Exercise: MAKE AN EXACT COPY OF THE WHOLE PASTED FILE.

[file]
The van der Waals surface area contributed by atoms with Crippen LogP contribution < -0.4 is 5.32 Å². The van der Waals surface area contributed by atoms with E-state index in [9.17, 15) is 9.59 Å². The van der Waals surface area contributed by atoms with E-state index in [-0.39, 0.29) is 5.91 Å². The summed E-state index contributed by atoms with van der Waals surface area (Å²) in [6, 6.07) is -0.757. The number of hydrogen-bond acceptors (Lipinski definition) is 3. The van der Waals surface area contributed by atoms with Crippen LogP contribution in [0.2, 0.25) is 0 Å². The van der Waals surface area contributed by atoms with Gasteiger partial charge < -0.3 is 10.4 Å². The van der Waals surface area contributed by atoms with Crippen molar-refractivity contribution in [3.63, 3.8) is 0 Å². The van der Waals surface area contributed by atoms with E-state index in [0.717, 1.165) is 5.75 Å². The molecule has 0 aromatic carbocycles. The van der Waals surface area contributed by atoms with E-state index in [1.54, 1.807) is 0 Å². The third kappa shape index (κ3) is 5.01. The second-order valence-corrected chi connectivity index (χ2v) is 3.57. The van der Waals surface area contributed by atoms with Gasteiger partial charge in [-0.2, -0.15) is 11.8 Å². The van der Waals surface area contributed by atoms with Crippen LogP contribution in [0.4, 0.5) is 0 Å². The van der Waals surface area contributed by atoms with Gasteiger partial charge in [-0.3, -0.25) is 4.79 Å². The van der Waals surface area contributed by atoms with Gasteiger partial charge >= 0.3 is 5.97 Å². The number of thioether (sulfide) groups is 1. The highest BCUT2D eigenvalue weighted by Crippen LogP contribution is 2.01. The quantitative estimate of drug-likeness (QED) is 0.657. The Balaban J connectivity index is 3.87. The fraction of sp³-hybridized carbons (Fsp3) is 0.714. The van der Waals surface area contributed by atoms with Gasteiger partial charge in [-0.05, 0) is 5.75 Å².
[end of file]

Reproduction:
The van der Waals surface area contributed by atoms with Crippen LogP contribution < -0.4 is 5.32 Å². The van der Waals surface area contributed by atoms with E-state index in [9.17, 15) is 9.59 Å². The van der Waals surface area contributed by atoms with E-state index in [-0.39, 0.29) is 5.91 Å². The summed E-state index contributed by atoms with van der Waals surface area (Å²) in [6, 6.07) is -0.757. The number of hydrogen-bond acceptors (Lipinski definition) is 3. The van der Waals surface area contributed by atoms with Crippen LogP contribution in [0.2, 0.25) is 0 Å². The van der Waals surface area contributed by atoms with Gasteiger partial charge < -0.3 is 10.4 Å². The van der Waals surface area contributed by atoms with Crippen molar-refractivity contribution in [3.63, 3.8) is 0 Å². The van der Waals surface area contributed by atoms with E-state index in [0.717, 1.165) is 5.75 Å². The molecule has 0 aromatic carbocycles. The van der Waals surface area contributed by atoms with E-state index in [1.54, 1.807) is 0 Å². The third kappa shape index (κ3) is 5.01. The second-order valence-corrected chi connectivity index (χ2v) is 3.57. The van der Waals surface area contributed by atoms with Gasteiger partial charge in [-0.2, -0.15) is 11.8 Å². The van der Waals surface area contributed by atoms with Crippen LogP contribution in [0.4, 0.5) is 0 Å². The van der Waals surface area contributed by atoms with Gasteiger partial charge in [-0.3, -0.25) is 4.79 Å². The van der Waals surface area contributed by atoms with Gasteiger partial charge >= 0.3 is 5.97 Å². The number of thioether (sulfide) groups is 1. The highest BCUT2D eigenvalue weighted by Crippen LogP contribution is 2.01. The quantitative estimate of drug-likeness (QED) is 0.657. The Balaban J connectivity index is 3.87. The fraction of sp³-hybridized carbons (Fsp3) is 0.714. The van der Waals surface area contributed by atoms with Gasteiger partial charge in [-0.05, 0) is 5.75 Å².